Supercomputers across Europe have been hacked over the last week by an unknown group that has been inserting cryptocurrency mining software.
At least a dozen supercomputers in Germany, the U.K., Switzerland and Spain were targeted, with many being taken offline as a result of the hacks. The first system targeted is believed to be “Archer,” a supercomputer at the University of Edinburgh that was being used to perform analysis of coronavirus research before being taken offline.
Those behind that attacks were gaining access to the targeted supercomputers by stealing login credentials from compromised networks at universities in China and Poland. According to Cado Security, it is reportedly common for users at different high-performance computing facilities to have logins for other institutions, making it easy for attackers to gain access.
In two of the security incidents, the group behind the attacks connected to the supercomputers using a compromised SSH account and then exploited a vulnerability in the Linux kernel to gain root access and install Monero or XMR cryptomining software. The cryptomining software had been set up to run only at night in attempt to avoid being discovered.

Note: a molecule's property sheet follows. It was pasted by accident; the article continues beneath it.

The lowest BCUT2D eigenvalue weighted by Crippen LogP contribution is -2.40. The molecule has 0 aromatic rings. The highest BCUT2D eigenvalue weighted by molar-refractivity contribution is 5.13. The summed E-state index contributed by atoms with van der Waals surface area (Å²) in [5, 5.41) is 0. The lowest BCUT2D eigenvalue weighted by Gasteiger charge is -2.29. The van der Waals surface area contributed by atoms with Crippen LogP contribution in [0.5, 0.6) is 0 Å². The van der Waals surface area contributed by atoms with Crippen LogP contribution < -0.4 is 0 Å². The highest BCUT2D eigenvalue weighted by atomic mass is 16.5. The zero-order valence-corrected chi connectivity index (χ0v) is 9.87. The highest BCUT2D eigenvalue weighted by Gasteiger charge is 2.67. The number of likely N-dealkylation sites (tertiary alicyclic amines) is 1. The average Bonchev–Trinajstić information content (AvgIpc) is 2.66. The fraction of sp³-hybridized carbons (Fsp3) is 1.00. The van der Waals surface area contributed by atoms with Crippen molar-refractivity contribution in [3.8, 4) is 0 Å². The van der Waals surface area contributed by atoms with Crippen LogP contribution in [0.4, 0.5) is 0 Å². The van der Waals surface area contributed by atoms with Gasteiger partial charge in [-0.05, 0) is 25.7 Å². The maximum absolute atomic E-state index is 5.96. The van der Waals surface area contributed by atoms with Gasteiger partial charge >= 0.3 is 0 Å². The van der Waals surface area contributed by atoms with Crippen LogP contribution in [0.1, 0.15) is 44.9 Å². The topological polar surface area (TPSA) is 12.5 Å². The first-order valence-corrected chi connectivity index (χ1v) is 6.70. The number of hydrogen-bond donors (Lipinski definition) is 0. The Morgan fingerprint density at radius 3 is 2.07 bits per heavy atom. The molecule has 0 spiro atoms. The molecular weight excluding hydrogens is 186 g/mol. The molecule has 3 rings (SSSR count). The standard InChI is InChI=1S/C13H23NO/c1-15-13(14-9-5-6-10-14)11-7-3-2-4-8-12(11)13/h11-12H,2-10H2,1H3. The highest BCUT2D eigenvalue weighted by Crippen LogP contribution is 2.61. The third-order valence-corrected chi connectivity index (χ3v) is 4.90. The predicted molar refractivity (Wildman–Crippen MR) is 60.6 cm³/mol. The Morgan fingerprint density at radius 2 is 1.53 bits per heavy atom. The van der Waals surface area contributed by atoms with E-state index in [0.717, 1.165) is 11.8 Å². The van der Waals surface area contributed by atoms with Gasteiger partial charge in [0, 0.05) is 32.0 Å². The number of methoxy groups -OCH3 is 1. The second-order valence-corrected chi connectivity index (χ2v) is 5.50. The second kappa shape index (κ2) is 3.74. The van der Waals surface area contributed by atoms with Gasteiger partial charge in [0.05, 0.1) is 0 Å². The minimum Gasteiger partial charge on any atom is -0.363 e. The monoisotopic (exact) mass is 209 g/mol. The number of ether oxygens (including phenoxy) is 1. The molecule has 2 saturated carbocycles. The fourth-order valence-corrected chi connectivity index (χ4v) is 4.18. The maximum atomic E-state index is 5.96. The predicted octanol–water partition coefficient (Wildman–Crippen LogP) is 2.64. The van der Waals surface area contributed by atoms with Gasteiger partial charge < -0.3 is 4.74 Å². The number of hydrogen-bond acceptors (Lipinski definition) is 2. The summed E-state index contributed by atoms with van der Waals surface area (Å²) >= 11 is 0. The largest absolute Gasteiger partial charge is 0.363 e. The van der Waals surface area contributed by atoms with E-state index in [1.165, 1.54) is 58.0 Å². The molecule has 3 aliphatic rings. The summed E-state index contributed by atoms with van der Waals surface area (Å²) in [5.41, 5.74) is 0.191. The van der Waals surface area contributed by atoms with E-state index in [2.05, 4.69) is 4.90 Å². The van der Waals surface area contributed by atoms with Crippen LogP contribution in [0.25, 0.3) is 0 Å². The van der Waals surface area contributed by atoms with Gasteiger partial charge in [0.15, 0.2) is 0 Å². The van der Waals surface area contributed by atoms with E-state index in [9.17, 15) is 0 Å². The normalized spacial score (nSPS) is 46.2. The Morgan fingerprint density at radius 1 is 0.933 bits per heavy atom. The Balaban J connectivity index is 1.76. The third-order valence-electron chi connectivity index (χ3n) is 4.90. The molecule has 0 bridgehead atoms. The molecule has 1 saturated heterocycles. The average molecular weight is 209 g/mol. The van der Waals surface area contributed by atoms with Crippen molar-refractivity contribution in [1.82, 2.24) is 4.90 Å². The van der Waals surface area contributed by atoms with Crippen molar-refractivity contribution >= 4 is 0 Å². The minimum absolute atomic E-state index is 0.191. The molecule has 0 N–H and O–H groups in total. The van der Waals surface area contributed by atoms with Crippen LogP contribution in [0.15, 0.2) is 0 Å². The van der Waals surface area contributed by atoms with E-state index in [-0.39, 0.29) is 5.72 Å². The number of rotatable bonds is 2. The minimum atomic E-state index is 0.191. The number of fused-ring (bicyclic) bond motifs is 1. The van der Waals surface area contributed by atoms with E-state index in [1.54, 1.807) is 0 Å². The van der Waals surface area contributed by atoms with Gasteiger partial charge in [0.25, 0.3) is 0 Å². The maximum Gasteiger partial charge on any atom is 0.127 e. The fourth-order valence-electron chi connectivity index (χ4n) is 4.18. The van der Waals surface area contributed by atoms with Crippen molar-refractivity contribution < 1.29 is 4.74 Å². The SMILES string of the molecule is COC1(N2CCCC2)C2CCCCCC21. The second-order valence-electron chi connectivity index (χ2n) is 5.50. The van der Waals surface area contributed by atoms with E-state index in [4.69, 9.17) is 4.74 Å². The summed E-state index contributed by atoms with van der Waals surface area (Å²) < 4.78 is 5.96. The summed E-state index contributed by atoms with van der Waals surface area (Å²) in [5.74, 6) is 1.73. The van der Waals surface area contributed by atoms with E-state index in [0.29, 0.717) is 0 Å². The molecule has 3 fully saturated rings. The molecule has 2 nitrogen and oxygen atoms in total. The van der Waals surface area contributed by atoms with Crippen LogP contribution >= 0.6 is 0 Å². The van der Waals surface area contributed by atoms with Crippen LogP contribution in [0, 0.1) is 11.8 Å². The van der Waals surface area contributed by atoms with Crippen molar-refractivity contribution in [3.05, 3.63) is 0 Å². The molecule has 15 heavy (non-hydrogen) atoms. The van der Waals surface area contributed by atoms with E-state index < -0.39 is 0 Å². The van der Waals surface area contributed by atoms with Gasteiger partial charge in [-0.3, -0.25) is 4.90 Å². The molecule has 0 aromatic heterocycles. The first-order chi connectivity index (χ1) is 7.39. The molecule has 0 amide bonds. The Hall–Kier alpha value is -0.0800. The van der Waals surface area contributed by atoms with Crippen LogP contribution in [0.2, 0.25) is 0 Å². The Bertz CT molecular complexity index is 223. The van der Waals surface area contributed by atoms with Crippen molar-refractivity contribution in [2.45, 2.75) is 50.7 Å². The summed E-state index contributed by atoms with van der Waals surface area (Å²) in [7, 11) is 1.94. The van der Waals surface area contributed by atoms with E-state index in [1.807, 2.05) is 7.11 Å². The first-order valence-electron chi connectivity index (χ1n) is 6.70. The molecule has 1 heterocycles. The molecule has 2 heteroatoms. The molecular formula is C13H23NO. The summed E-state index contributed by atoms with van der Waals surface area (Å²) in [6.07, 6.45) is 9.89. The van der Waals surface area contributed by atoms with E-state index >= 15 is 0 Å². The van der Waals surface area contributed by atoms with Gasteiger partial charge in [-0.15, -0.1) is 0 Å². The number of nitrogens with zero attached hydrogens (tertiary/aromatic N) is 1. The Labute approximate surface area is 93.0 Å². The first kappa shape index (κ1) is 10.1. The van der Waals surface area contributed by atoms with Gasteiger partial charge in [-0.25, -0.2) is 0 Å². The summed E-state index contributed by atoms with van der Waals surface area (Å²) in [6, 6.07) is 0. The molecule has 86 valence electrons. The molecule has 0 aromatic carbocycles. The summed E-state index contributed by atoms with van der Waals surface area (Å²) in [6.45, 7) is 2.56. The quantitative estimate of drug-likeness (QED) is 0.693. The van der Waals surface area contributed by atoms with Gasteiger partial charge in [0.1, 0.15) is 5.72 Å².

A notification from the Swiss Center of Scientific Computations in Zurich was more vague, referring to only malicious activity that resulted in external access to the center being closed until security issues were fixed.
The true motivation behind the attacks remains unknown. Although profit from the installation of the Monero mining script would appear the most obvious answer, most of the systems targeted were involved in COVID-19 research and analysis. Access to that research could be the motivation with a nation state actor behind the attacks.
If the COVID-19 research on the targeted systems was simply a coincidence, then it was certainly an unfortunate one, since the attacks disrupted ongoing research into the pandemic.